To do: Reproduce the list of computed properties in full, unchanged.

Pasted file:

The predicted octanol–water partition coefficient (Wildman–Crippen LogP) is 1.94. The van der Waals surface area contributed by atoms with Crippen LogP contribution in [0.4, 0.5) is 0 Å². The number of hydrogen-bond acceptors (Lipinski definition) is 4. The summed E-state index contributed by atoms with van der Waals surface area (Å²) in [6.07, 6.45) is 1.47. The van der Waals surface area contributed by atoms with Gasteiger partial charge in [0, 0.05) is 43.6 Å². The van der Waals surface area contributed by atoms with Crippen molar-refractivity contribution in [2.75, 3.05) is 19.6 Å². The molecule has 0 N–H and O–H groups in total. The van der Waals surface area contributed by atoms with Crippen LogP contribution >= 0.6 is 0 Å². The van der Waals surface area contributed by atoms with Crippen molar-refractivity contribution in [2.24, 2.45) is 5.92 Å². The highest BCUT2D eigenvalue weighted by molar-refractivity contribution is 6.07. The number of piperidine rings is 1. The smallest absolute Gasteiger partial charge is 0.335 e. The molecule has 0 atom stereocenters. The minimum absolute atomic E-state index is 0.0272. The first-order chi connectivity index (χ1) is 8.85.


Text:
The predicted octanol–water partition coefficient (Wildman–Crippen LogP) is 1.94. The van der Waals surface area contributed by atoms with Crippen LogP contribution in [0.4, 0.5) is 0 Å². The number of hydrogen-bond acceptors (Lipinski definition) is 4. The summed E-state index contributed by atoms with van der Waals surface area (Å²) in [6.07, 6.45) is 1.47. The van der Waals surface area contributed by atoms with Gasteiger partial charge in [0, 0.05) is 43.6 Å². The van der Waals surface area contributed by atoms with Crippen molar-refractivity contribution in [2.75, 3.05) is 19.6 Å². The molecule has 0 N–H and O–H groups in total. The van der Waals surface area contributed by atoms with Crippen LogP contribution >= 0.6 is 0 Å². The van der Waals surface area contributed by atoms with Crippen molar-refractivity contribution in [2.24, 2.45) is 5.92 Å². The highest BCUT2D eigenvalue weighted by molar-refractivity contribution is 6.07. The number of piperidine rings is 1. The smallest absolute Gasteiger partial charge is 0.335 e. The molecule has 0 atom stereocenters. The minimum absolute atomic E-state index is 0.0272. The first-order chi connectivity index (χ1) is 8.85.